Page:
Cupsy launches crowdfunding campaign
FORT COLLINS, Colo. — An Indiegogo crowdfunding campaign has recently been launched to help raise funds to produce an at-home beverage organizer system.
Cupsy features two removable and adjustable legs, two cupholders and additional space between the cupholders for personal items, as well as two flip-down stemware holders.
The idea for Cupsy came about when the product’s co-founders, Mark and Malu Lueker, became frustrated with spilled drinks on a couch during a family movie night. Mark and Malu turned their dismay into a versatile solution that can be used in a variety of settings that extend beyond the couch, ranging from the bedroom to the beach.
The goal for the Indiegogo campaign is $50,000.
Study: Too much sugar increases risk of death
MARQUETTE, Mich. — A study released by the Centers for Disease Control establishes that consuming too much added sugar — often found in regular soda, cakes, cookies and candies — significantly increases the risk of death from heart disease.
"The risk of cardiovascular disease death increases exponentially as you increase your consumption of added sugar," says the study’s lead author, Quanhe Yang, a senior scientist with the CDC.
Yang and his research team reviewed data from more than 31,000 people who participated in the National Health and Nutrition Examination Survey, which evaluates dietary habits based on in-person interviews.
Among Yang’s findings, published online by the Journal of the American Medical Association, are that:
- People who consumed more than 21% of daily calories from added sugar had double the risk of death from heart disease as those who consumed less than 10% of calories from added sugars;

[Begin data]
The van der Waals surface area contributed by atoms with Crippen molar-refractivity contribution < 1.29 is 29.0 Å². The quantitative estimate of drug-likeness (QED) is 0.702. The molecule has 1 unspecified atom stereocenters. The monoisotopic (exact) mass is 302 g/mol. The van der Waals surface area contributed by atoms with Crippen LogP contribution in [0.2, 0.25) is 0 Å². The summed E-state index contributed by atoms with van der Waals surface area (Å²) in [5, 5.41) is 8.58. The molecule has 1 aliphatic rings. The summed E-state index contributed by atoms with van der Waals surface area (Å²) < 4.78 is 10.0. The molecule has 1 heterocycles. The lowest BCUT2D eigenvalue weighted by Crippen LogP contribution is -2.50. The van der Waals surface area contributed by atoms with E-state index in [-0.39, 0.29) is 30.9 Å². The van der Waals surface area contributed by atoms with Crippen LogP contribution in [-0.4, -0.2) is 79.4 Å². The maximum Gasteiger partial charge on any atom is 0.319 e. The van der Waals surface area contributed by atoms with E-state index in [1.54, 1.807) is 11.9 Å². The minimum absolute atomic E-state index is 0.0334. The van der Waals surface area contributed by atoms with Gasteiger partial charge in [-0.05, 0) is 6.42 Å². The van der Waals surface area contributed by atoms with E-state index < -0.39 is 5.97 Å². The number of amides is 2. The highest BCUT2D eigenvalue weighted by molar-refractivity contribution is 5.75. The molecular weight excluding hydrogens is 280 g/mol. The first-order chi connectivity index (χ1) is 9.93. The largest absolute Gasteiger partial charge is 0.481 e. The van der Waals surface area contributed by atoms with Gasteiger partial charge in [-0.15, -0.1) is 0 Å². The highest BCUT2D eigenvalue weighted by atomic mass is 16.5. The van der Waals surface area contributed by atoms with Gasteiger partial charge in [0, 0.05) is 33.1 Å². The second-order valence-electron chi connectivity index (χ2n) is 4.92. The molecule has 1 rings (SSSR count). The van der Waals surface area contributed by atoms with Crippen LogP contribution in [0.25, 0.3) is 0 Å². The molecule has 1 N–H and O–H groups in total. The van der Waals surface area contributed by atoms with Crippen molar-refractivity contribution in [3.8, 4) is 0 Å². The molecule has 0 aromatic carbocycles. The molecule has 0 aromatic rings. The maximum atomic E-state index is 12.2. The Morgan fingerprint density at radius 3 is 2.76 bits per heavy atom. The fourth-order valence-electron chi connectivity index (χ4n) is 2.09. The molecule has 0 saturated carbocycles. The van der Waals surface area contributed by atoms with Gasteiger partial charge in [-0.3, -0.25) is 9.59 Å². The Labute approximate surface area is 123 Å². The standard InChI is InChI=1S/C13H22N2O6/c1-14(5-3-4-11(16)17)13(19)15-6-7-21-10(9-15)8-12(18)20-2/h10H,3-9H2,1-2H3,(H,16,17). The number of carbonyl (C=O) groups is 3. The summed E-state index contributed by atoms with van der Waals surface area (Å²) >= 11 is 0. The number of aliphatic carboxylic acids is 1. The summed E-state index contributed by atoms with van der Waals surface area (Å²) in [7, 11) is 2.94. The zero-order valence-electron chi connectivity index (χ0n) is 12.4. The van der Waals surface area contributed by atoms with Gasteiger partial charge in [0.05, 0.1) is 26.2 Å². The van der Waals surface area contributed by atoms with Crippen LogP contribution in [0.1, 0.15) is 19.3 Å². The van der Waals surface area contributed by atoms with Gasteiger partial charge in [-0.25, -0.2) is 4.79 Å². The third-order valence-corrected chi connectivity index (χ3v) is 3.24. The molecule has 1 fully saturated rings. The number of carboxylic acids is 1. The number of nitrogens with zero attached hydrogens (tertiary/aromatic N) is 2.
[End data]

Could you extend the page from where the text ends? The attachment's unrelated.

- A person on a 2,000-calorie diet who consumes 21% of their daily calories from added sugar would be eating 420 calories from added sugar, which would be roughly three cans of regular soda a day; and
- People who consumed seven or more servings a week of sugar-sweetened beverages were at a 29% higher risk of death from heart disease than those who consumed one serving or less.
Rachel Johnson, a spokeswoman for the American Heart Association and a nutrition professor at the University of Vermont, said, "Now we know that too much added sugar doesn’t just make us fat, it increases our risk of death from heart disease."
"I always advise my patients, medical colleagues, family and friends and just about everybody I meet to avoid these added sugars,” said James Surrell, a board certified colon and rectal surgeon. “There is way too much sugar added to our food and drinks available today, including non-diet soft drinks, candy, cookies, cakes, fruit drinks and many other items as well. Read all labels and avoid high sugar. As scientifically noted by the CDC and AMA, these added sugars are very, very unhealthy.”
Now, based on Dr. Yang’s study, adopting a low-sugar regimen will also extend your life.
“The key to rapid and sustained weight loss can be summed up in just one word: choice," Surrell said. "Choose not to eat refined sugar, and choose to eat more fiber. That’s it."
The Little Clinic opens additional clinics inside Kroger
NASHVILLE — The Little Clinic continues to expand its geographic footprint with openings this month inside Kroger stores in the Cincinnati region and Louisville, Ky.
On Feb. 12, the company opened its newest clinic inside the Kroger Marketplace in Middletown, Ohio.
"Wherever you are in Cincinnati, one of our clinics is not far away," said Ken Patric, chief medical officer for The Little Clinic. "Adding additional clinics in the area allows a greater number of consumers close access to convenient, quality healthcare.”
Earlier in the month the company also celebrated the opening of its 15th location in the Louisville, Ky., area.
A wholly-owned subsidiary of Kroger, The Little Clinic healthcare clinics are currently located inside select Kroger stores in Georgia, Kentucky, Tennessee and Ohio; King Soopers in Colorado; Fry’s Food Stores in Arizona; and JayC stores in Indiana.